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Joseph Sabino Mistick

Joseph Sabino Mistick: Trump's tweets seduce media, eclipse other news

| Saturday, Jan. 6, 2018, 9:00 p.m.
Supporters of Pakistani religious groups rally to condemn a tweet by President Donald Trump in Karachi, Pakistan on Jan. 2. Trump slammed Pakistan for 'lies & deceit' in a New Year's Day tweet that said Islamabad had played U.S. leaders for 'fools.' 'No more,' Trump tweeted. (AP Photo | Fareed Khan)
Supporters of Pakistani religious groups rally to condemn a tweet by President Donald Trump in Karachi, Pakistan on Jan. 2. Trump slammed Pakistan for 'lies & deceit' in a New Year's Day tweet that said Islamabad had played U.S. leaders for 'fools.' 'No more,' Trump tweeted. (AP Photo | Fareed Khan)

After North Korean leader Kim Jung Un claimed “the entire United States is within range of our nuclear weapons, and a nuclear button is always on my desk,” no one could have been surprised at Donald Trump's response.

“I too have a Nuclear Button, but it is a much bigger & more powerful one than his, and my Button works!” he tweeted. That's just Trump, and his supporters love this stuff. He stands in for them, using words they wish they had used when faced with some past personal slight. And it works politically because those schoolyard responses are shiny objects, dominating the headlines. There may be far more important issues, but the media are willingly seduced by Trump's latest tweet.

Leading up to Republican passage of so-called tax reform, Trump repeatedly claimed he would not personally benefit. Hours after the bill's passage, Trump told his rich pals at Mar-a-Lago, “You all just got a lot richer,” according to CBS News. And Forbes reported that just one rule change will save Trump $11 million a year. In pre-Trump times, this would have caused collective outrage, but now it gets lost in the maelstrom of the things he says in the wake of events.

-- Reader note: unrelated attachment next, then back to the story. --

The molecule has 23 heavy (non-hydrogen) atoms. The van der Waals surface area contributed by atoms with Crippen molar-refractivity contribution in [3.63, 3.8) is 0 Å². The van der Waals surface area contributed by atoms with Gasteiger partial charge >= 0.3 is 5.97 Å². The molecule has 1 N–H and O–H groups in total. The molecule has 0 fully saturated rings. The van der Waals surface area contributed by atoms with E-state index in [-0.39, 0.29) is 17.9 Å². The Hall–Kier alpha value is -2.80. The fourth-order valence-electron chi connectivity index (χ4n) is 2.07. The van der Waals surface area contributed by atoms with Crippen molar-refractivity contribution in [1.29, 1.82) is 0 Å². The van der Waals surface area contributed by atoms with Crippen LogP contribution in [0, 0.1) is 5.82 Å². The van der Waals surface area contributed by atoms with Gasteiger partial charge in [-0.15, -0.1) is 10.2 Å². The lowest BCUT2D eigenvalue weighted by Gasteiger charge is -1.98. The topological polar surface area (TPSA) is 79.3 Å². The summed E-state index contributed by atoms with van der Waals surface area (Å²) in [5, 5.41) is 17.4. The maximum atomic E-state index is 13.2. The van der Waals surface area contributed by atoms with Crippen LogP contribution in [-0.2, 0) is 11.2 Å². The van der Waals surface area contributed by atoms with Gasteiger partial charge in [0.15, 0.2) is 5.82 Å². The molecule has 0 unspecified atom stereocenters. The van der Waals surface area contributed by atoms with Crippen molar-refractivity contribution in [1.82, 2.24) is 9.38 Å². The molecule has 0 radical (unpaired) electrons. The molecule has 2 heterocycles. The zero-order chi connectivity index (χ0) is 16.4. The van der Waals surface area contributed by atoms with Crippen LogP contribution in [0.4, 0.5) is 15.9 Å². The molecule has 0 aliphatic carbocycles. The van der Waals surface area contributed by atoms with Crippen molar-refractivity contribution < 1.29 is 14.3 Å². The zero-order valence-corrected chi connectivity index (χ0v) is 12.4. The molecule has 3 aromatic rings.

Starting on Christmas Eve, a flurry of Trump tweets attacked FBI Deputy Director Andrew McCabe, James Comey and Hillary Clinton. He even called for jailing Clinton aide Huma Abedin. Later, he launched Twitter attacks on Pakistan and the Iranian government. And then he tweeted a threat to cut off aid to the Palestinians for not showing appreciation or respect.

For his sake, the more outrageous his tweets are, the better. If they captivate the press and public, far more important Trump administration actions slide by without fanfare. And as reported by The Washington Post's James Hohmann in The Daily 202, this holiday break saw a lot of big changes announced in news dumps, easily eclipsed by Trump's tweets.

At 2017's end, the Interior Department rescinded an Obama-era fracking regulation that “would have tightened standards for well construction and wastewater management” and “required the disclosure of the chemicals contained in fracking fluids.” Just before New Year's Eve, the administration granted oil companies' request to weaken rules designed to prevent another Deepwater Horizon oil spill, including worker safety provisions. A week earlier, protections for migratory birds fell to the Big Energy interests, a win for the Koch brothers and billionaire Trump energy adviser Howard Hamm. Northern Minnesota's Boundary Waters Canoe Area Wilderness had a bright future until Interior decided, just before Christmas, to renew expired leases for copper and nickel mining operations.

The Occupational Safety and Health Administration ended 2017 with a critical shortage of managers, hobbling its ability to ensure worker safety. And the already small Chemical Safety Board, charged with investigating major chemical accidents, prepared to shut down, unfunded.

So, the next time Trump bombards us with outrageous tweets, ask yourself this: What else is going on that he doesn't want us to know about?

Joseph Sabino Mistick is a Pittsburgh lawyer (

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